The Divorce Process in Florida
Divorce is a big decision that comes with big consequences, and understanding the legal process of divorce can at least mitigate some of the fallout of this decision. Divorce brings change to all aspects of a couple’s life, as well as their children, family, and close friends. Some people will feel compelled to choose sides or have a hard time adjusting to the new dynamics of the relationship. For the couple, the legal and emotional ramifications are long-term and permanent, to an extent, and while this decision may be best for everyone, the process of getting to the end of the marriage is not easy to navigate. Further, looking online, it can appear that filing for divorce is a straightforward process that simply requires submitting the necessary forms to the court. However, knowing what, when, and how to ask for certain issues is key to obtaining a favorable outcome, as is having a full understanding of the legal rights each spouse holds. An experienced divorce attorney is in the best position to provide this guidance, and an overview of the divorce process, including the major issues the couple will need to settle, or leave to a judge to decide, will follow below.
Who Can File?
Divorce, just like any other legal case, may only be heard by a court with jurisdiction, or authority, to decide the matter. Thus, similar to other states, Florida has a residency requirement that must be met before a divorce will be granted in this state. Specifically, at least one spouse must have lived in Florida for at least six months before the petition is filed. Residency is established through a physical presence in the state, as well as an intention to make Florida the person’s principal place of residency.
Grounds for Divorce
Florida is a no-fault divorce state, meaning that it is not necessary to prove certain acts or behavior by a spouse caused the marriage to fail. Instead, the spouse filing for divorce is only required to claim the marriage is irretrievably broken. This makes it much simpler to obtain a divorce, as it reduces the need to produce substantial amounts of evidence to justify dissolving the marriage. In no-fault divorces, the focus shifts to settling the issues of the marriage, rather than the need to sever the union.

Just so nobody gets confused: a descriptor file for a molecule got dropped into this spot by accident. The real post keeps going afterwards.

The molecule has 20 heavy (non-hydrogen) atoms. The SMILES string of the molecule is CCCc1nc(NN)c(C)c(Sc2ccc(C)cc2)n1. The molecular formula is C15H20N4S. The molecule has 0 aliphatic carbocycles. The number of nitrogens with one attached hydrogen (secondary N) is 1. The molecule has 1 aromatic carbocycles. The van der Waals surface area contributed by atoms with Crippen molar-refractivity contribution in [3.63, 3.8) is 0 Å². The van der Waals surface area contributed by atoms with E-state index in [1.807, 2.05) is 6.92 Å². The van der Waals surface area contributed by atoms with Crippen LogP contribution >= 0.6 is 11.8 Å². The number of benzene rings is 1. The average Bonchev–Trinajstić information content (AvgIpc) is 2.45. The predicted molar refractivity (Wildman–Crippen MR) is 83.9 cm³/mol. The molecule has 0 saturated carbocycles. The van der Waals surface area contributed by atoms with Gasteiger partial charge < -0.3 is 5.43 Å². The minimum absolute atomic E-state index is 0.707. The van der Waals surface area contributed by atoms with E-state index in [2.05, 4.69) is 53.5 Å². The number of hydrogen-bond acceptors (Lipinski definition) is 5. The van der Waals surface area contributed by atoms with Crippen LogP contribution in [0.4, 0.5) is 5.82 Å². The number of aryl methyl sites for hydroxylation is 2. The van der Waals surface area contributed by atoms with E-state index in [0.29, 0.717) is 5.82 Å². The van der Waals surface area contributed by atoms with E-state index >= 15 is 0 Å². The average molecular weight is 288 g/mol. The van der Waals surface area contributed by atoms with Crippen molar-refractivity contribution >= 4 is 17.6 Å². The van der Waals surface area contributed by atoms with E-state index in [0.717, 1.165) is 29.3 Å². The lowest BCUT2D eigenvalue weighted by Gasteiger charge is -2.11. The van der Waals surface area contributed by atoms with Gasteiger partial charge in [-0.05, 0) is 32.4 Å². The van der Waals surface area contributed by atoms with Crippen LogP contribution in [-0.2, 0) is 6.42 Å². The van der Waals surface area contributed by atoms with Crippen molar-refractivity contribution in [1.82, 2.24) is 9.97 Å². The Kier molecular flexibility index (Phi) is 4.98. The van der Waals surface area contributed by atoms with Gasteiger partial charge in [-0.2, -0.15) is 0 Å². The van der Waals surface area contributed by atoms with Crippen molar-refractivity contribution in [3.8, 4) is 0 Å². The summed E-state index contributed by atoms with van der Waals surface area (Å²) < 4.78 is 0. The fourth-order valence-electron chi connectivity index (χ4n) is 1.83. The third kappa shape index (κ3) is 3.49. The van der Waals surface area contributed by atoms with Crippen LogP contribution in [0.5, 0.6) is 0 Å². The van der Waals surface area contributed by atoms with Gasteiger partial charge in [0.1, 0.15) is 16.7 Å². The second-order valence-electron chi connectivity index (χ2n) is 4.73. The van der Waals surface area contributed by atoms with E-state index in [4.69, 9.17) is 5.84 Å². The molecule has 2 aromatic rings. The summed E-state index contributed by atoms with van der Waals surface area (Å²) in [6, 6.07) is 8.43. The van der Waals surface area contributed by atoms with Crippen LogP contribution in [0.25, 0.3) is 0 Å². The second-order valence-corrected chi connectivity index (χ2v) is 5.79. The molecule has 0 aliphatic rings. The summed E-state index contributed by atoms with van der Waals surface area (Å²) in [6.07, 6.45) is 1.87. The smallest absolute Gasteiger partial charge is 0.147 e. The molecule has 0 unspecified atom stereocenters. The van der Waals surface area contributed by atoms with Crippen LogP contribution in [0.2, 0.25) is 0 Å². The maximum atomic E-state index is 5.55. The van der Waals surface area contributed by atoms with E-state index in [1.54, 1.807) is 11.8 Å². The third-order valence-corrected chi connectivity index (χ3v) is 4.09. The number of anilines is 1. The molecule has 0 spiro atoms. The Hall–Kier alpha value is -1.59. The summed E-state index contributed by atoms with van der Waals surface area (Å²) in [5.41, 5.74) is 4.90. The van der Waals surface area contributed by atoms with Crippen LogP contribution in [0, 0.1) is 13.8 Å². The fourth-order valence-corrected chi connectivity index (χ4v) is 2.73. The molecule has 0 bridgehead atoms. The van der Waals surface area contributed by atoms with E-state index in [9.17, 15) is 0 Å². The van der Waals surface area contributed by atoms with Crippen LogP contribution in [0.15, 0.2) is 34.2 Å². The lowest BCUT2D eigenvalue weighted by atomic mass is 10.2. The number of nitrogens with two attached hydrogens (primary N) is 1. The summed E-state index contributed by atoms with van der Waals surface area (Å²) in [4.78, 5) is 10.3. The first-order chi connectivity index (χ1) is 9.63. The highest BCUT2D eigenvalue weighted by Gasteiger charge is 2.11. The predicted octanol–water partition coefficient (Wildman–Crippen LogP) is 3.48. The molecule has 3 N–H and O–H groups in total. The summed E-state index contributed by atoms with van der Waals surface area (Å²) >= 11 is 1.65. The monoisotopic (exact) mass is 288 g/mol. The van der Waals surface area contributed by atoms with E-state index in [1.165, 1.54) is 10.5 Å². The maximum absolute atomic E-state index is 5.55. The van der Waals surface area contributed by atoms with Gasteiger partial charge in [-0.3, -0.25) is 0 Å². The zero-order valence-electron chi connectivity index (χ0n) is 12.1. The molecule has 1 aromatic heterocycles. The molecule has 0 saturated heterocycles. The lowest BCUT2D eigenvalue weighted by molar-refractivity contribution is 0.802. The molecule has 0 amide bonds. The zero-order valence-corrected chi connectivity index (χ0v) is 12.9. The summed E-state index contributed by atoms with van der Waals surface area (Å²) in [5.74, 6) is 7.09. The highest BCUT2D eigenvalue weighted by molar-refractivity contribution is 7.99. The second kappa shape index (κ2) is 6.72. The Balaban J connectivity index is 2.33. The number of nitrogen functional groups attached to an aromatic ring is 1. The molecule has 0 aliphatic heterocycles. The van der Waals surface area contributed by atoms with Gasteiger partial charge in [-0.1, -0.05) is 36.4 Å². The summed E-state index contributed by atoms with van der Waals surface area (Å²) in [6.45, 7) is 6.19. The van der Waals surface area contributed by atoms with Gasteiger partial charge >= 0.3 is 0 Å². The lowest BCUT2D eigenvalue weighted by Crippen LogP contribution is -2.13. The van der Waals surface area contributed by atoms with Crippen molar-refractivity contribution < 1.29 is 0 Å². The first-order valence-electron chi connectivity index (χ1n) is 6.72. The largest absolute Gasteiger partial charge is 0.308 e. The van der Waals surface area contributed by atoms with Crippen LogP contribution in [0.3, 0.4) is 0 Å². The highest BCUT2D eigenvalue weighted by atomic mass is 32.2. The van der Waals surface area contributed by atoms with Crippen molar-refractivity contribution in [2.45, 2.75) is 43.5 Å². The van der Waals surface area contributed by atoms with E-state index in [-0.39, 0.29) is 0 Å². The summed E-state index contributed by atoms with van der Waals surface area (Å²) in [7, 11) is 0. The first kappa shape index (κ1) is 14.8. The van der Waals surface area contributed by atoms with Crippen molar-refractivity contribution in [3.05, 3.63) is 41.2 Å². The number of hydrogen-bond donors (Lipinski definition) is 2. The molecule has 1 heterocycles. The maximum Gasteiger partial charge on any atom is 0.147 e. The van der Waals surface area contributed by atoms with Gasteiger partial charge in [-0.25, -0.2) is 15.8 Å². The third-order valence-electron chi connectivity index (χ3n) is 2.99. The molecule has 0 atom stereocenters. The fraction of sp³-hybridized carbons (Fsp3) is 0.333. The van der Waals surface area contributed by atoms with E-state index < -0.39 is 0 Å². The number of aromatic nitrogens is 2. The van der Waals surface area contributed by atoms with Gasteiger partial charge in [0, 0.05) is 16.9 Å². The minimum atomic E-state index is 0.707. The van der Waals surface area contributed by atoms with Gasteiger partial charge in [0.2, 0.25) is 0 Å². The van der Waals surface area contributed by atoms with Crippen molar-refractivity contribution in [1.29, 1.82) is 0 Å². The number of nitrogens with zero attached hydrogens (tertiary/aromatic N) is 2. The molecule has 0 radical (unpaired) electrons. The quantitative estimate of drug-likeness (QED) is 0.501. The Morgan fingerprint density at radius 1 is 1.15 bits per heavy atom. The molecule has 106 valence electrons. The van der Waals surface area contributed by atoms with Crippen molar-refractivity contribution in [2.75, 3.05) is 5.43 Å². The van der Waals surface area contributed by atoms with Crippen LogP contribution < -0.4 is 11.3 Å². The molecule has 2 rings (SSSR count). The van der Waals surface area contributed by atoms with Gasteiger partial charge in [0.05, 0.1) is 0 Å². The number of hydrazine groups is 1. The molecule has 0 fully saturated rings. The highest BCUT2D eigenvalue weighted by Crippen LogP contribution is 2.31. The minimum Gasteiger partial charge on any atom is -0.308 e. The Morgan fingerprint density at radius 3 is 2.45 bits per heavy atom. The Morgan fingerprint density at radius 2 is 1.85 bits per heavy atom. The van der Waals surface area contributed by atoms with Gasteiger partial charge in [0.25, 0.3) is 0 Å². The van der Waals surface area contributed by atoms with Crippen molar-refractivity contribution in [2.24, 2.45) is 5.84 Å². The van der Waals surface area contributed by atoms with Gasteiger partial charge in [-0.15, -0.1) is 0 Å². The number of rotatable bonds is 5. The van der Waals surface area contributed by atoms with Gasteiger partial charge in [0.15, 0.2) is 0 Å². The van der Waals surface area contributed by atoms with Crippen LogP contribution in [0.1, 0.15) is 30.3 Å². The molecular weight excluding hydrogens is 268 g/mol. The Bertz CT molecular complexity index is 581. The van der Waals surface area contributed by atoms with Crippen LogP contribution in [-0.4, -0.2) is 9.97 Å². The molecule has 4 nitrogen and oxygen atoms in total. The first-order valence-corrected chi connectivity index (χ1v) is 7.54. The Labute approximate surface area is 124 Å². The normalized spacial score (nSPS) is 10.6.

Property division is one of the most important and contested aspects of divorce. Florida follows an equitable division model, which requires the division of marital property be fair, and the presumption is that an equal split is the appropriate allocation of assets and liabilities. This presumption can be overcome by presenting evidence an equal division is unfair, and the court looks at a number of factors related to the contribution of each spouse to the marriage, earning capacities, and the length of the union to ascertain the amount to give each side.
In addition, child support and alimony are also part of many divorce cases. Child support is mandated by law for each parent, and the parent with less parenting time is typically required to contribute money each pay period to the other parent for the child’s benefit. The formula used to calculate child support is based upon the income and expenses of both parents and the number of children.
Alimony, by contrast, is not a right, and may be awarded in cases where there is both a need and an ability to financially assist one spouse. Judges have large discretion on the type, amount, and duration of alimony, so an attorney should be consulted if this is a concern.
Finally, child custody is commonly the most contested issue in divorce, but the parents will still be required to divide parenting time and decision-making responsibilities. Any parenting plan must be approved by the court, and the best interests of the child will determine whether an arrangement is acceptable.
Call a Florida Divorce Attorney
A responsible attorney will always keep you and your children in mind when guiding you through the process. The best attorneys are the ones that remember that absent unusual circumstances, each of the parents will have a continuing relationship with the children and the parents will have to still work together to some degree to raise the children. Decisions regarding this such as, school, religion and medical issues will still need to be made for the children. Without careful planning for these eventualities, the parents will have ongoing conflicts and anxiety even after the divorce.
Divorce is difficult, but there is help with navigating the process of legally ending a marriage. The attorneys at Baginski, Brandt & Brandt understand the stress and challenges of divorce and can help you reach an outcome that protects your rights and serves your family. Contact the Port St. Lucie divorce firm today at 772-466-0707 for a confidential consultation.